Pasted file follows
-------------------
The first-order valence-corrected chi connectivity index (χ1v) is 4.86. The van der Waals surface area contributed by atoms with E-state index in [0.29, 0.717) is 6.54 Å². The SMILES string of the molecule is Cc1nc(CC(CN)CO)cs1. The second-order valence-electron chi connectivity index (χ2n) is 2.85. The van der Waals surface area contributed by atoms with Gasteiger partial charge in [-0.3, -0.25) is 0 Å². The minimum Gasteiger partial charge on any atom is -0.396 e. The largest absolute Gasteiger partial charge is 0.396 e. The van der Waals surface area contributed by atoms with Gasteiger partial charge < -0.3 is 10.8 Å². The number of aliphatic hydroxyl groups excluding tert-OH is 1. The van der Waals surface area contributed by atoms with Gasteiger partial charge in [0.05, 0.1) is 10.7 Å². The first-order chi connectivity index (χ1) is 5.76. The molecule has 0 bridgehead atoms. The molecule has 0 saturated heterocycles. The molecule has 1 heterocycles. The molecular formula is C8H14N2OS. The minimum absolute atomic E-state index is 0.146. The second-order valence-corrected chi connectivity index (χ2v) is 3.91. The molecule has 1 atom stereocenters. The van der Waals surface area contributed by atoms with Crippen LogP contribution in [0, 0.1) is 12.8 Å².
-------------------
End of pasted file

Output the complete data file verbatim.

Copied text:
The first-order valence-corrected chi connectivity index (χ1v) is 4.86. The van der Waals surface area contributed by atoms with E-state index in [0.29, 0.717) is 6.54 Å². The SMILES string of the molecule is Cc1nc(CC(CN)CO)cs1. The second-order valence-electron chi connectivity index (χ2n) is 2.85. The van der Waals surface area contributed by atoms with Gasteiger partial charge in [-0.3, -0.25) is 0 Å². The minimum Gasteiger partial charge on any atom is -0.396 e. The largest absolute Gasteiger partial charge is 0.396 e. The van der Waals surface area contributed by atoms with Gasteiger partial charge < -0.3 is 10.8 Å². The number of aliphatic hydroxyl groups excluding tert-OH is 1. The van der Waals surface area contributed by atoms with Gasteiger partial charge in [0.05, 0.1) is 10.7 Å². The first-order chi connectivity index (χ1) is 5.76. The molecule has 0 bridgehead atoms. The molecule has 0 saturated heterocycles. The molecule has 1 heterocycles. The molecular formula is C8H14N2OS. The minimum absolute atomic E-state index is 0.146. The second-order valence-corrected chi connectivity index (χ2v) is 3.91. The molecule has 1 atom stereocenters. The van der Waals surface area contributed by atoms with Crippen LogP contribution in [0, 0.1) is 12.8 Å².